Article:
Diabetes is a disease that is reaching epidemic portions. If you're fortunate to not be diabetic, you surely have a friend or family member who is. Want to know what's worse? Because of genetic risks, diabetes hits harder at Hispanic or Native American populations like those in Houston, TX,

What does that look like in real life? Something like a horror story: people needing toes, feet, or even entire legs amputated. Or developing cardiovascular complications, as revealed by this study. Sadly, some people don't know they have the disease until they get a foot ulcer that won't heal. In these cases it is often too late. But no one needs to get to that point. As long as you work regularly with me, your podiatrist in Houston, TX, to protect your feet.

Diabetic Foot Care That's Covered by MedicareHouston diabetic foot specialist uses diabetic shoes to prevent foot ulcers

Recently, Medicare and many private insurance companies started covering diabetic shoes and insoles. Now, don't think its from the goodness of their heart. Instead, it's because they know it's cheaper to prevent diabetic foot complications than treat them. But why are diabetic shoes useful in preventing diabetic foot complications? Here's what you need to know.

How Diabetic Shoes Prevent Complications

Diabetes can lead to several conditions that ultimately cause foot complications. Peripheral neuropathy is a deadening of the nerves, causing a profound numbness. This leads to an inability to inability to send an injury to the foot. For many, this injury would be insignificant. But the combination of diabetes and peripheral neuropathy can make a simple issue explode out of control.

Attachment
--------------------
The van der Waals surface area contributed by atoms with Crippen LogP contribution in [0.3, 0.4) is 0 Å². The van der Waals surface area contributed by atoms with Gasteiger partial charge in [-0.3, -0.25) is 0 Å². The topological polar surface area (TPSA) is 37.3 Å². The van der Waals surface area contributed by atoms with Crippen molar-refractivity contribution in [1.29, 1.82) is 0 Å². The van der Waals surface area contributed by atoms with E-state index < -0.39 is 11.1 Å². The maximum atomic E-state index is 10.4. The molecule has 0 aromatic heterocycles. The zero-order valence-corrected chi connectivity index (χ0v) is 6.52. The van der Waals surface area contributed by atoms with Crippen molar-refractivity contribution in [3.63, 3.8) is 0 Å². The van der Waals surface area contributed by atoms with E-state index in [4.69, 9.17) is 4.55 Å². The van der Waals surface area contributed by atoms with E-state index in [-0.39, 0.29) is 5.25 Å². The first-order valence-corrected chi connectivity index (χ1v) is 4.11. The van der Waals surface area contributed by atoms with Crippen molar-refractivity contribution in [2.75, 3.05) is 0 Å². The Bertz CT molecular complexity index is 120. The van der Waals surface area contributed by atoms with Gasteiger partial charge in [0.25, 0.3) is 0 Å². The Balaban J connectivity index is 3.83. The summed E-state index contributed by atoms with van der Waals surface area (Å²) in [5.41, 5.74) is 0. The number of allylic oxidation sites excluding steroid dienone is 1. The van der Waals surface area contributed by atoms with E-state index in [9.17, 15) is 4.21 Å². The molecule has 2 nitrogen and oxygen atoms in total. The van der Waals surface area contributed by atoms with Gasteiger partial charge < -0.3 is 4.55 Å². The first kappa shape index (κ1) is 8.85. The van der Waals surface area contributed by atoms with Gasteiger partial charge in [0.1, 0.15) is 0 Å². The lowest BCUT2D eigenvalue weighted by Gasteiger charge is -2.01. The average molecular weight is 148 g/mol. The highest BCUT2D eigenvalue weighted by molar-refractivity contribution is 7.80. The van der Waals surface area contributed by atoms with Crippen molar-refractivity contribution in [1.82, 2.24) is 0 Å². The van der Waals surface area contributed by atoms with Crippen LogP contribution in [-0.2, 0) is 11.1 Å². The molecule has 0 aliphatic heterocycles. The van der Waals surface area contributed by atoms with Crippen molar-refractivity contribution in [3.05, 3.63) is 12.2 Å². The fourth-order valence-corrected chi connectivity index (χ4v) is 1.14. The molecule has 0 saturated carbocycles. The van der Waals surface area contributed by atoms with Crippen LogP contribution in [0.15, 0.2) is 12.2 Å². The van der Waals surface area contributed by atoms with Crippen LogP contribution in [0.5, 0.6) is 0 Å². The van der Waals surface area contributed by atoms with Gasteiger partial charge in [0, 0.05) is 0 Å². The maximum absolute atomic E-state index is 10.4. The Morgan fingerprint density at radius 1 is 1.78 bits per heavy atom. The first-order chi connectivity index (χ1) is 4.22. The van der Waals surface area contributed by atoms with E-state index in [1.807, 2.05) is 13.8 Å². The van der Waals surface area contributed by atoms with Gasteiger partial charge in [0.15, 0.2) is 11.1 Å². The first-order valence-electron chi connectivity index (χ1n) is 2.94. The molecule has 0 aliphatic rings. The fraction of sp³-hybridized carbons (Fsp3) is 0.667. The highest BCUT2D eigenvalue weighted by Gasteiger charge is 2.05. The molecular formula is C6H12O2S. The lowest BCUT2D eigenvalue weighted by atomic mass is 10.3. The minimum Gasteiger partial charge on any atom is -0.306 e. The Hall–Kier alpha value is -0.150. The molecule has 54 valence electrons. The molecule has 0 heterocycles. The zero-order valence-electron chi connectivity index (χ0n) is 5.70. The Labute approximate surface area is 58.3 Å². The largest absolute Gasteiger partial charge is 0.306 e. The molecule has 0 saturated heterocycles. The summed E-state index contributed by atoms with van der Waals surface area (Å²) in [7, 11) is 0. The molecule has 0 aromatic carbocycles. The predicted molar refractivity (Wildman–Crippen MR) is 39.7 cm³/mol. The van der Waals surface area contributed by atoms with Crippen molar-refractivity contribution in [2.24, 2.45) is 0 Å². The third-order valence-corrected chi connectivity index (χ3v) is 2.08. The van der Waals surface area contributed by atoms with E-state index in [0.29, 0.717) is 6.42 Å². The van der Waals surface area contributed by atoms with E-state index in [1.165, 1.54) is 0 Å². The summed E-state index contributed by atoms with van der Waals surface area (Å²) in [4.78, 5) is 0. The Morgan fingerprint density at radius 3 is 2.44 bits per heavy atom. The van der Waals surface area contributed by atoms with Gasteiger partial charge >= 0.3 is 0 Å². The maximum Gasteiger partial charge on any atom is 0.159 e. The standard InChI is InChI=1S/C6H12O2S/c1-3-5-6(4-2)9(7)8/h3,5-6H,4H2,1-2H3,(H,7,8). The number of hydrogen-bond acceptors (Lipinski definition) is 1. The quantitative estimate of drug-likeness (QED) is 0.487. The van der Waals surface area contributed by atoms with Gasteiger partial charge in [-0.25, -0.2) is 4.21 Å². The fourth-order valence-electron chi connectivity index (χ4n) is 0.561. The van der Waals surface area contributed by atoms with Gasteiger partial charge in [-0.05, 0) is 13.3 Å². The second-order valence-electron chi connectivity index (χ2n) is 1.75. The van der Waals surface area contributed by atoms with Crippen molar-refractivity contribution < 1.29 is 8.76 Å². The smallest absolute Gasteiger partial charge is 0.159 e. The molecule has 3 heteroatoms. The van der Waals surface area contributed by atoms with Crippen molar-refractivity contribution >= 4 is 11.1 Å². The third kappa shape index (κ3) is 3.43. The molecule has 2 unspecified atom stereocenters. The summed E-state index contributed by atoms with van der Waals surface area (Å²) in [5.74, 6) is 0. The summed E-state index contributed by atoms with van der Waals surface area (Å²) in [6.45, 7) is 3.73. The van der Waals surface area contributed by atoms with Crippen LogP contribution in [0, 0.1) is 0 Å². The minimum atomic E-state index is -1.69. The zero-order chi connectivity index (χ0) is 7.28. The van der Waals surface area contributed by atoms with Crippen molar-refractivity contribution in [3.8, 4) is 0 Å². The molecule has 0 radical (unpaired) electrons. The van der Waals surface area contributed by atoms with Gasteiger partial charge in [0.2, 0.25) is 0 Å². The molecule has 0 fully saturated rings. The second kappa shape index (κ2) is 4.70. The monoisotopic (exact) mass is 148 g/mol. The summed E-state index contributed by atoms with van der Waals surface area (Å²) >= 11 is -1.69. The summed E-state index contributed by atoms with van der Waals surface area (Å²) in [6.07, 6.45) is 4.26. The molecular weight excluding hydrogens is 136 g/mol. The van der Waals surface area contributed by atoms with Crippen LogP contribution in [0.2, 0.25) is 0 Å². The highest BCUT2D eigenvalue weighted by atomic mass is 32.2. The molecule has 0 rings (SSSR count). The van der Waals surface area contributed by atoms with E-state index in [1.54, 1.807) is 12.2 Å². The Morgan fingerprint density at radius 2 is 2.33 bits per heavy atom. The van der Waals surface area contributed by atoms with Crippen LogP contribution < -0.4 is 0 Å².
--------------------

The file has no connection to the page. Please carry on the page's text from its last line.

Two other issues can magnify the effects of neuropathy: a reduced blood flow to the feet and a compromise of the body's natural defenses. So to look at this practically: everyone knows how irritating it is to have a pebble in your shoe. But if you cannot feel that pebble because of neuropathy? It will keep putting pressure on your foot. Soon, a sore might form. But you wouldn't know that unless you looked at the bottom of your feet.

The same is true of a simple callus beneath the foot. Remember, a callus is a built-up thick skin. It forms because of increased pressure beneath the weight bearing areas of your foot. For most people, it triggers discomfort. But not if you have neuropathy. In that case, the pressure builds and the callus grows until your body can't manage it. Eventually, the skin breaks down and an ulcer forms

Here's where diabetic shoes play a role. They can prevent these pressures from reaching a dangerous level. Built with extra depth, the shoes keep bunion and hammertoe related pressure from becoming problematic. Plus, diabetic shoes have a molded insole. And that redistributes pressure that forms beneath the foot, reducing your risk for a pressure ulcer.

How effective are therapeutic shoes for diabetics? Well, nothing can absolutely prevent a complication from forming. But diabetic shoes significantly reduce your wound risk. On their own, or in combination with other tech for diabetes, these shoes can save feet. And one other accessory I like to recommend is diabetic socks.